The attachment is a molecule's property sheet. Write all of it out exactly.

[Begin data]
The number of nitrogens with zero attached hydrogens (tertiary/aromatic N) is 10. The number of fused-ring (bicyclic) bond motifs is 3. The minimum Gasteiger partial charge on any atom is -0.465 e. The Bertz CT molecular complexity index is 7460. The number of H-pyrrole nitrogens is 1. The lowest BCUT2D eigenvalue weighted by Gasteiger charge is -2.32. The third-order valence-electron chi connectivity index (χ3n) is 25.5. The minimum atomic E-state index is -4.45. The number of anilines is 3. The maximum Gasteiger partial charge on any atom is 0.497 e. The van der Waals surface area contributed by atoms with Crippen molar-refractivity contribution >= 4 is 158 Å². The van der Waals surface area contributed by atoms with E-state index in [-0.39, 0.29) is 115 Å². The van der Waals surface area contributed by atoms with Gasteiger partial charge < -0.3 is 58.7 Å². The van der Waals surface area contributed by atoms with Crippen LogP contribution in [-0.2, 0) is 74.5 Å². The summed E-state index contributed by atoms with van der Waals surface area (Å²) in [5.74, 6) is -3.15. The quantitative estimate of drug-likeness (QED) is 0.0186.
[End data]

The number of nitrogens with zero attached hydrogens (tertiary/aromatic N) is 10. The number of fused-ring (bicyclic) bond motifs is 3. The minimum Gasteiger partial charge on any atom is -0.465 e. The Bertz CT molecular complexity index is 7460. The number of H-pyrrole nitrogens is 1. The lowest BCUT2D eigenvalue weighted by Gasteiger charge is -2.32. The third-order valence-electron chi connectivity index (χ3n) is 25.5. The minimum atomic E-state index is -4.45. The number of anilines is 3. The maximum Gasteiger partial charge on any atom is 0.497 e. The van der Waals surface area contributed by atoms with Crippen molar-refractivity contribution >= 4 is 158 Å². The van der Waals surface area contributed by atoms with E-state index in [-0.39, 0.29) is 115 Å². The van der Waals surface area contributed by atoms with Gasteiger partial charge < -0.3 is 58.7 Å². The van der Waals surface area contributed by atoms with Crippen LogP contribution in [-0.2, 0) is 74.5 Å². The summed E-state index contributed by atoms with van der Waals surface area (Å²) in [5.74, 6) is -3.15. The quantitative estimate of drug-likeness (QED) is 0.0186.